Our View: Vote ‘no’ on Proposition 114, the plan to reintroduce wolves to Colorado
The wolf is a creature that is both romanticized and vilified, and this[LM1] effort to reintroduce the apex predator on public lands in Western Colorado has elicited strong opinions on both sides of the issue. And now, it’s time for Coloradans to decide.
If approved by voters, Proposition 114 would require the Colorado Parks and Wildlife Commission to develop a plan to reintroduce and manage gray wolves in Colorado by Dec. 31, 2023, on designated public lands west of the Continental Divide. About 10 wolves would be introduced at a cost of $500,000 per year.
After listening to presentations from proponents and opponents of the ballot measure, we will not be endorsing Proposition 114 and are asking voters to cast a “no” vote.
Our position is not based on whether we like wolves, but because[LM2] we believe this complex issue should not be decided at the ballot box but guided by the state’s wildlife experts. The Colorado Parks and Wildlife Commission has opposed forced wolf reintroduction four times, most recently in 2016, because it said the idea goes against its science and wildlife management practices.
At issue: Voters will have the opportunity to weigh in on a proposal to reintroduce and manage gray wolves in Colorado.
Our View: This is a complex subject, and the ballot box isn’t the place to decide this issue.
- Logan Molen, publisher
- Lisa Schlichtman, editor
- George Danellis, community representative
- Kevin Fisher, community representative
Among the many issues better addressed by wildlife experts, we think Proposition 114 could have detrimental impacts on wildlife, recreation and ranching, which are of importance to Steamboat Springs and Routt County. We foresee increased human-wolf interactions in popular wilderness areas that surround Steamboat where more people are recreating each year.
Wolves, as apex predators, will impact our deer, elk and moose populations, and in Northwest Colorado, where hunting is a multi-million dollar industry, a decrease in wildlife populations would negatively impact our local economy. For example, in Jackson Hole, Wyoming, the moose population there dropped from more than 3,000 to 500 since the wolf was reintroduced in that state.
The way the issue was placed on the ballot also concerns us. The signature-gathering effort behind the measure was backed by serious money, and a lot of the financial support came from out of state. The majority of the signatures gathered to place the issue on the ballot came from Front Range residents, which serves to further fuel the urban/rural divide that exists in Colorado. And to us living on the Western Slope, it certainly doesn’t feel like the forced reintroduction of wolves should be decided by urban residents, when it’s our more rural communities that will be affected by the decision.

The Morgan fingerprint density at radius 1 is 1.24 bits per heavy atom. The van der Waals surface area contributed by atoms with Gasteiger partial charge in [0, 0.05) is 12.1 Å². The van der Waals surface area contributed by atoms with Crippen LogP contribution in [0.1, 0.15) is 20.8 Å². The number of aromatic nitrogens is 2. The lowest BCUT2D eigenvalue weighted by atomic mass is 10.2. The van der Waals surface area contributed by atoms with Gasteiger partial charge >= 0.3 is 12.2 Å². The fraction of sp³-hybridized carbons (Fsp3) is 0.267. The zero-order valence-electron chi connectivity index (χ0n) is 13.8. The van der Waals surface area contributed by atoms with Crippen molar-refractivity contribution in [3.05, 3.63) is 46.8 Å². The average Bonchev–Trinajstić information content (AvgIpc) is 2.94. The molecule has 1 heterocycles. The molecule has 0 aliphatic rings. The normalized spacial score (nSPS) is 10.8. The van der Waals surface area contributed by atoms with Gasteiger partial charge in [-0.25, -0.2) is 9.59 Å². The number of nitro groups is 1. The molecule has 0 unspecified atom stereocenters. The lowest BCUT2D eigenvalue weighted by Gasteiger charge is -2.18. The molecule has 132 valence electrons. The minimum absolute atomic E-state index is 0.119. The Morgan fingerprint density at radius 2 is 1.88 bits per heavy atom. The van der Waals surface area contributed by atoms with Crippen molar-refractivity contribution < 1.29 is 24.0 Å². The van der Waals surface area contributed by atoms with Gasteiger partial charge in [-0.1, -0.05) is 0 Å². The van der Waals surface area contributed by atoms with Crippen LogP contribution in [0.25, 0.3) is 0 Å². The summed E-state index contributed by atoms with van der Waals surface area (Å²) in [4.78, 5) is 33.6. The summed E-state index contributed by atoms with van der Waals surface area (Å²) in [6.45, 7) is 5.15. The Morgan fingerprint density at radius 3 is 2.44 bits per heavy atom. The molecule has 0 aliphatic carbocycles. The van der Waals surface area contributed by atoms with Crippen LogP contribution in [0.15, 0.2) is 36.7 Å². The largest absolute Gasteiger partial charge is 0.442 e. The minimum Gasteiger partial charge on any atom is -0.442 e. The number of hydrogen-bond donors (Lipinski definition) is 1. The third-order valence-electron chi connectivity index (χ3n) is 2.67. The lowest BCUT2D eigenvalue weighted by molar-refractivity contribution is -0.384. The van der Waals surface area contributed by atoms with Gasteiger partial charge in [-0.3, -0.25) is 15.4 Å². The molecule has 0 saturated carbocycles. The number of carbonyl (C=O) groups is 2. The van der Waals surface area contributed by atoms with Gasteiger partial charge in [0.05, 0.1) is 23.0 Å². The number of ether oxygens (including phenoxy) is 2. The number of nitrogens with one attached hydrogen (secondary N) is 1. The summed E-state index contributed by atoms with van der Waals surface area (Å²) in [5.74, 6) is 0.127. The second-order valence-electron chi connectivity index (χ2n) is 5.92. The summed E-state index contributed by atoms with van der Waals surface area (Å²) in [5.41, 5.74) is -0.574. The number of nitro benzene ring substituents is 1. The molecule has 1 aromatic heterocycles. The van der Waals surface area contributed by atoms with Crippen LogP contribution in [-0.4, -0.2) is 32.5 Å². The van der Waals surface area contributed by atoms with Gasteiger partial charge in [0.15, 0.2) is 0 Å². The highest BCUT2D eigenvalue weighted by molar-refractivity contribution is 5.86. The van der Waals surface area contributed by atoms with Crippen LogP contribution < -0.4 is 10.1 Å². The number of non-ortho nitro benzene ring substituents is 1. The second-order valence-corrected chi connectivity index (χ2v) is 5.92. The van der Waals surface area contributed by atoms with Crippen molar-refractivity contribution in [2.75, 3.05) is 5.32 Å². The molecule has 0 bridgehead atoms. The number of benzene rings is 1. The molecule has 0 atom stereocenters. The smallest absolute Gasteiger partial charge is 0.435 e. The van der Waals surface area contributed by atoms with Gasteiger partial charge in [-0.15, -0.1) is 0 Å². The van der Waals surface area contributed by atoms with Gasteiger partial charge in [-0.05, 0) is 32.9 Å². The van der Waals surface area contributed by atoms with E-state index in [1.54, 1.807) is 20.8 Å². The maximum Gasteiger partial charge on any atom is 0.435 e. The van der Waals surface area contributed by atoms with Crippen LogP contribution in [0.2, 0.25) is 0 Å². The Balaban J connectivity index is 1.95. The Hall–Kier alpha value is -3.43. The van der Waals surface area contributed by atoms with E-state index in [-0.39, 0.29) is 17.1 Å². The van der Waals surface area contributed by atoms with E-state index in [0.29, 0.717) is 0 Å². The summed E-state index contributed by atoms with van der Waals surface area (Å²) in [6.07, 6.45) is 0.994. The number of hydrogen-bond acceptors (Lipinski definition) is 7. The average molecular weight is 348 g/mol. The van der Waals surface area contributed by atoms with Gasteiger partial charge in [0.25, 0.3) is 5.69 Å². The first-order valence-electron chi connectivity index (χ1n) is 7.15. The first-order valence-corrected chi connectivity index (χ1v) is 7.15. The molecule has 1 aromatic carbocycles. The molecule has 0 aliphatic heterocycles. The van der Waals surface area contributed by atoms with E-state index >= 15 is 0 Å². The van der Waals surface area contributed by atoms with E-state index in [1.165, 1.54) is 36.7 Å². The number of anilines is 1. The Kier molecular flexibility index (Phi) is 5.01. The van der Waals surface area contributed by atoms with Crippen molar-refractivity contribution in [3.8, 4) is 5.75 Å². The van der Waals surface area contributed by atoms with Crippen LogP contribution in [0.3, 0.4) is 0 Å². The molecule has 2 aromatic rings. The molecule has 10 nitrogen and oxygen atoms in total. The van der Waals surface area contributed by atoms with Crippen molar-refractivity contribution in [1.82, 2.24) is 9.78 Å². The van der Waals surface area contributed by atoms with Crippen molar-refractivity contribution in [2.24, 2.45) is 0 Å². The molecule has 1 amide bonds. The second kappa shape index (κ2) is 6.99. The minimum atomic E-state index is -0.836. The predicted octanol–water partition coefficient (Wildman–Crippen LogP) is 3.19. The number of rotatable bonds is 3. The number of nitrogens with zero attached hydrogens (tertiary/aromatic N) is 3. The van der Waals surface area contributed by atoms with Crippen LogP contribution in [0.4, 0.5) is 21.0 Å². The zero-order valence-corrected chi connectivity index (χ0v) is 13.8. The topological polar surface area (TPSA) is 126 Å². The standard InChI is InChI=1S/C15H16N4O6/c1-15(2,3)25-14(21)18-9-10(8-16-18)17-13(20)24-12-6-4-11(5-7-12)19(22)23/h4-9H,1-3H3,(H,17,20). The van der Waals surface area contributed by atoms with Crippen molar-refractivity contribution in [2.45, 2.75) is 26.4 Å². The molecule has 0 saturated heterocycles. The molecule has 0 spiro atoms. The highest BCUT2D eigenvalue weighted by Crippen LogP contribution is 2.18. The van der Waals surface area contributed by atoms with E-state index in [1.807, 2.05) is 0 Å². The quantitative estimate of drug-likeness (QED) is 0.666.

Wolves also need room to roam, and with Colorado’s exploding population growth, especially in mountain towns like Steamboat, conflicts between wolves and humans are inevitable. Proponents of Proposition 114 use the wolf introduction effort at Yellowstone National Park as proof of the benefits that will come if we bring the wolf back to Colorado, but we think using that scientific data to support the introduction of wolves here is comparing apples to oranges.
There also is the issue of the cost to implement the reintroduction effort. From a fiscal perspective, the plan to reintroduce wolves would cost an estimated $6 million in new spending during the first eight years of the program. And with the impacts of COVID-19 forcing state lawmakers to find $3 billion in spending cuts in 2021, we don’t think now is the time to introduce a species that is already here in limited numbers and ask taxpayers to pay for it.
Pursuing the reintroduction of wolves by popular vote is putting politics before science, and it asks voters to decide a multi-layered issue that they don’t have expertise in. And with wolves coming into Colorado naturally, we’d like to see our state’s wildlife experts, who have stewarded our public lands for decades, take the lead and manage the state’s wildlife population using science to create policy.
As we stated in an earlier editorial about this issue, Parks and Wildlife is charged with balancing the conservation of the state’s wildlife and habitat with recreational needs, and the agency is a national leader when it comes to cutting-edge research and innovative wildlife conservation practices. Voting ‘no’ on Proposition 114 is what’s best for Routt County and Colorado.
Editor’s note: George Danellis was unable to participate in the discussion surrounding this week’s Our View editorial and, therefore, does not share this opinion.
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